Whilst America was making itself independent, the spirit of reform had been abroad in Europe. Intelligent ministers, like Campomanes and Struensee, and well-meaning monarchs, of whom the most liberal was Leopold of Tuscany, were trying what could be done to make men happy by command. Centuries of absolute and intolerant rule had bequeathed abuses which nothing but the most vigorous use of power could remove. The age preferred the reign of intellect to the reign of liberty. Turgot, the ablest and most far-seeing reformer then living, attempted to do for France what less gifted men were doing with success in Lombardy, and Tuscany, and Parma. He attempted to employ the royal power for the good of the people, at the expense of the higher classes. The higher classes proved too strong for the crown alone; and Louis XVI. abandoned internal reforms in despair, and turned for compensation to a war with England for the deliverance of her American Colonies. When the increasing debt obliged him to seek heroic remedies, and he was again repulsed by the privileged orders, he appealed at last to the nation. When the States-General met, the power had already passed to the middle class, for it was by them alone that the country could be saved. They were strong enough to triumph by waiting. Neither the Court, nor the nobles, nor the army, could do anything against them. During the six months from January 1789 to the fall of the Bastille in July, France travelled as far as England in the six hundred years between the Earl of Leicester and Lord Beaconsfield. Ten years after the American alliance, the Rights of Man, which had been proclaimed at Philadelphia, were repeated at Versailles. The alliance had borne fruit on both sides of the Atlantic, and for France, the fruit was the triumph of American ideas over English. They were more popular, more simple, more effective against privilege, and, strange to say, more acceptable to the King. The new French constitution allowed no privileged orders, no parliamentary ministry, no power of dissolution, and only a suspensive veto. But the characteristic safeguards of the American Government were rejected: Federalism, separation of Church and State, the Second Chamber, the political arbitration of the supreme judicial body. That which weakened the Executive was taken: that which restrained the Legislature was left. Checks on the crown abounded; but should the crown be vacant, the powers that remained would be without a check. The precautions were all in one direction. Nobody would contemplate the contingency that there might be no king. The constitution was inspired by a profound disbelief in Louis XVI. and a pertinacious belief in monarchy. The assembly voted without debate, by acclamation, a Civil List three times as large as that of Queen Victoria. When Louis fled, and the throne was actually vacant, they brought him back to it, preferring the phantom of a king who was a prisoner to the reality of no king at all.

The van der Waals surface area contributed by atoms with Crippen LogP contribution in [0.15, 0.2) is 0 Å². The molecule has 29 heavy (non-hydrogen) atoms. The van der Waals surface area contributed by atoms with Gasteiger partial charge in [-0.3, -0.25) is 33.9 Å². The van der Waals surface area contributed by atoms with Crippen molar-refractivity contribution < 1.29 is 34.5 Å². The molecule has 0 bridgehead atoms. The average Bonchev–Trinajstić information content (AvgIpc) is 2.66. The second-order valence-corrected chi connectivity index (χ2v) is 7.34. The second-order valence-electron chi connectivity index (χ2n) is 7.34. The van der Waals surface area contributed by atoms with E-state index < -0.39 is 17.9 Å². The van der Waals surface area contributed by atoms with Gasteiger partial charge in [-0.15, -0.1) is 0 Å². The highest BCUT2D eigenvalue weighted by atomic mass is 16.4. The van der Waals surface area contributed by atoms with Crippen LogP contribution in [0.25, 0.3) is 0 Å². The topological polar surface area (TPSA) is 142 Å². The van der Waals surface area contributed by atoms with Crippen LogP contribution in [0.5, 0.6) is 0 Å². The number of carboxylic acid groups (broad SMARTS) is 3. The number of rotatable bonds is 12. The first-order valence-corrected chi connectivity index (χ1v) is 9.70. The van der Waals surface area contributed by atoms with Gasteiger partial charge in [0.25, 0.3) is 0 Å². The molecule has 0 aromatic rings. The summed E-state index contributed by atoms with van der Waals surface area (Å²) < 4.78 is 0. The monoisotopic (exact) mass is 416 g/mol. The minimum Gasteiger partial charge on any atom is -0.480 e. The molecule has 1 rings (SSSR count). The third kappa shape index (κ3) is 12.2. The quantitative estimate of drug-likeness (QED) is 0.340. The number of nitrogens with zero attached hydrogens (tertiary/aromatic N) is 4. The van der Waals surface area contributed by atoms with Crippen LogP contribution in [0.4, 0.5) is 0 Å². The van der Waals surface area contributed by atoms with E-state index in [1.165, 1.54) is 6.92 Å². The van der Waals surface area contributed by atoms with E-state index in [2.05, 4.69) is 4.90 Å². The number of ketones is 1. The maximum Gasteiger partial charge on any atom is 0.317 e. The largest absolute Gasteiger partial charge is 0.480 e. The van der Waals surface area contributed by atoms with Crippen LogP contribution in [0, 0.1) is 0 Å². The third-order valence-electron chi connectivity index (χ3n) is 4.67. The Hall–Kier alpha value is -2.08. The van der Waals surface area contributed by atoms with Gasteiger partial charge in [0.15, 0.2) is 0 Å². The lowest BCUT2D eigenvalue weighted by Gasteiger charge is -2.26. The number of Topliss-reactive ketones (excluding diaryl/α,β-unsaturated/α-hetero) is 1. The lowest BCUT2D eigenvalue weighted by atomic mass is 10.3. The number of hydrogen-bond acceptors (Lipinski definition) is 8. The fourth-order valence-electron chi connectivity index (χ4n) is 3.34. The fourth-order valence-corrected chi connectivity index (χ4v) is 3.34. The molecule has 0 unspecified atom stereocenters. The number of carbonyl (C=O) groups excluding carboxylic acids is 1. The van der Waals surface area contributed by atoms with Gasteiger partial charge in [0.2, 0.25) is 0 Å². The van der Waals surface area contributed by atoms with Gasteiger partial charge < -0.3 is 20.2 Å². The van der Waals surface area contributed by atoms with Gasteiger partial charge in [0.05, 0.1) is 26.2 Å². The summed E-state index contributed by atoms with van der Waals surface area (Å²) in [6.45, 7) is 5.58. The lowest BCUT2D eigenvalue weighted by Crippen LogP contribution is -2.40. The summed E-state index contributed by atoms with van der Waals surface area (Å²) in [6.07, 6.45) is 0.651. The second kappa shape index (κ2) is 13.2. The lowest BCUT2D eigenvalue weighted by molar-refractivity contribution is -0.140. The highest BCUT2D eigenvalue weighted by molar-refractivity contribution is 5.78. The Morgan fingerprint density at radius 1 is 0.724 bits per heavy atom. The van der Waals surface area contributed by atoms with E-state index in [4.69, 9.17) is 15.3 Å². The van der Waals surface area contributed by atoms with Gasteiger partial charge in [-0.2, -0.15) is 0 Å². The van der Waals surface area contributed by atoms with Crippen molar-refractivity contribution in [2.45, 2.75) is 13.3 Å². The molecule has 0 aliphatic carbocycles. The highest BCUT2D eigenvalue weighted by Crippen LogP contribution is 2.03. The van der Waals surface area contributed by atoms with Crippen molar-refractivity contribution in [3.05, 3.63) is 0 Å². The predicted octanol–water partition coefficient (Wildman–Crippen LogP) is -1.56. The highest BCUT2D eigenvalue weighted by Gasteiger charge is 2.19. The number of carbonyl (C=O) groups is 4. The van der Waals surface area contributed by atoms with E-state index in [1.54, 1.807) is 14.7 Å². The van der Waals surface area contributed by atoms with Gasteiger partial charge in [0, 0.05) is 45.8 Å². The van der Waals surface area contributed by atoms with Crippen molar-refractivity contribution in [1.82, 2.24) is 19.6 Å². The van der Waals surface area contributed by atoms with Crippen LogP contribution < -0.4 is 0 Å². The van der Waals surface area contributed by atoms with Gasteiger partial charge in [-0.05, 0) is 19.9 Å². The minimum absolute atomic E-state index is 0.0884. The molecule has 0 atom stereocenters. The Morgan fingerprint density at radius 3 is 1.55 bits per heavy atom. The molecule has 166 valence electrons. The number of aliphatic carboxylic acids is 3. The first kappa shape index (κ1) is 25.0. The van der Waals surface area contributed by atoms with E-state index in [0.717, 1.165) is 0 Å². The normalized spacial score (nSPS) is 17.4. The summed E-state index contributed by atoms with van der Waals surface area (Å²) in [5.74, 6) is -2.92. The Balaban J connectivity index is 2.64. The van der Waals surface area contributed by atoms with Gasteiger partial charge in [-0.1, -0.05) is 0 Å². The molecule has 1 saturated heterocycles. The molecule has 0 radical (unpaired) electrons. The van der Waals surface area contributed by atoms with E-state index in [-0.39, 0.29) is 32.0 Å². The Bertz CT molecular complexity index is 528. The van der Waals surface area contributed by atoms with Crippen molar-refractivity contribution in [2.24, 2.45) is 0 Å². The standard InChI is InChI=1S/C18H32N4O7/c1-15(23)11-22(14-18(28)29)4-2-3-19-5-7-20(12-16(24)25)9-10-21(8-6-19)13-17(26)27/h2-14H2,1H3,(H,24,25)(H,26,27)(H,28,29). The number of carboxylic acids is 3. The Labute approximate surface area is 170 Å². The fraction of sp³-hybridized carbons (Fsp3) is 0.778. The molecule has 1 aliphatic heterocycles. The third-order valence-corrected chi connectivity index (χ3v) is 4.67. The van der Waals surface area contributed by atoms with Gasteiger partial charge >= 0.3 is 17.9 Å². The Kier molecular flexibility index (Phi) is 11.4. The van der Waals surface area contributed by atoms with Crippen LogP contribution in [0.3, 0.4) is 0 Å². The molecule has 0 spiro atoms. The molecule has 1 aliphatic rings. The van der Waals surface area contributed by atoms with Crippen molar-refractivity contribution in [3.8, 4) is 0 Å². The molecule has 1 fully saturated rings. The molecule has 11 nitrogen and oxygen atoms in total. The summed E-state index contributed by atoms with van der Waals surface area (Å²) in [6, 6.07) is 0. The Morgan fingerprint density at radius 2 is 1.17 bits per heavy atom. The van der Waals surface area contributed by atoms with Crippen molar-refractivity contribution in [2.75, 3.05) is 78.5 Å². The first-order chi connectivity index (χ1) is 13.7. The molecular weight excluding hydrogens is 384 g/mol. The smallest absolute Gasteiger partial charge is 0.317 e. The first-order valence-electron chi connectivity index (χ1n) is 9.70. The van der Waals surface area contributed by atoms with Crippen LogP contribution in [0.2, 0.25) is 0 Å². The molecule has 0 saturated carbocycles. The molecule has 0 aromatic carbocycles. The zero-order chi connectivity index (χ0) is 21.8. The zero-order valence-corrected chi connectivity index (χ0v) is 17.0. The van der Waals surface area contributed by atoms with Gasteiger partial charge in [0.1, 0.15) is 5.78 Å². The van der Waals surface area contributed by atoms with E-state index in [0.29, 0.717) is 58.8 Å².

Next to this misapplication of American examples, which was the fault of nearly all the leading statesmen, excepting Mounier, Mirabeau, and Sieyès, the cause of the Revolution was injured by its religious policy. The most novel and impressive lesson taught by the fathers of the American Republic was that the people, and not the administration, should govern. Men in office were salaried agents, by whom the nation wrought its will. Authority submitted to public opinion, and left to it not only the control, but the initiative of government. Patience in waiting for a wind, alacrity in catching it, the dread of exerting unnecessary influence, characterise the early presidents. Some of the French politicians shared this view, though with less exaggeration than Washington. They wished to decentralise the government, and to obtain, for good or evil, the genuine expression of popular sentiment. Necker himself, and Buzot, the most thoughtful of the Girondins, dreamed of federalising France. In the United States there was no current of opinion, and no combination of forces, to be seriously feared. The government needed no security against being propelled in a wrong direction. But the French Revolution was accomplished at the expense of powerful classes. Besides the nobles, the Assembly, which had been made supreme by the accession of the clergy, and had been led at first by popular ecclesiastics, by Sieyès, Talleyrand, Cicé, La Luzerne, made an enemy of the clergy. The prerogative could not be destroyed without touching the Church. Ecclesiastical patronage had helped to make the crown absolute. To leave it in the hands of Louis and his ministers was to renounce the entire policy of the constitution. To disestablish, was to make it over to the Pope. It was consistent with the democratic principle to introduce election into the Church. It involved a breach with Rome; but so, indeed, did the laws of Joseph II., Charles III., and Leopold. The Pope was not likely to cast away the friendship of France, if he could help it; and the French clergy were not likely to give trouble by their attachment to Rome. Therefore, amid the indifference of many, and against the urgent, and probably sincere, remonstrances of Robespierre and Marat, the Jansenists, who had a century of persecution to avenge, carried the Civil Constitution. The coercive measures which enforced it led to the breach with the King, and the fall of the monarchy; to the revolt of the provinces, and the fall of liberty. The Jacobins determined that public opinion should not reign, that the State should not remain at the mercy of powerful combinations. They held the representatives of the people under control, by the people itself. They attributed higher authority to the direct than to the indirect voice of the democratic oracle. They armed themselves with power to crush every adverse, every independent force, and especially to put down the Church, in whose cause the provinces had risen against the capital. They met the centrifugal federalism of the friends of the Gironde by the most resolute centralisation. France was governed by Paris; and Paris by its municipality and its mob. Obeying Rousseau’s maxim, that the people cannot delegate its power, they raised the elementary constituency above its representatives. As the greatest constituent body, the most numerous accumulation of primary electors, the largest portion of sovereignty, was in the people of Paris, they designed that the people of Paris should rule over France, as the people of Rome, the mob as well as the senate, had ruled, not ingloriously, over Italy, and over half the nations that surround the Mediterranean. Although the Jacobins were scarcely more irreligious than the Abbé Sieyès or Madame Roland, although Robespierre wanted to force men to believe in God, although Danton went to confession and Barère was a professing Christian, they imparted to modern democracy that implacable hatred of religion which contrasts so strangely with the example of its Puritan prototype.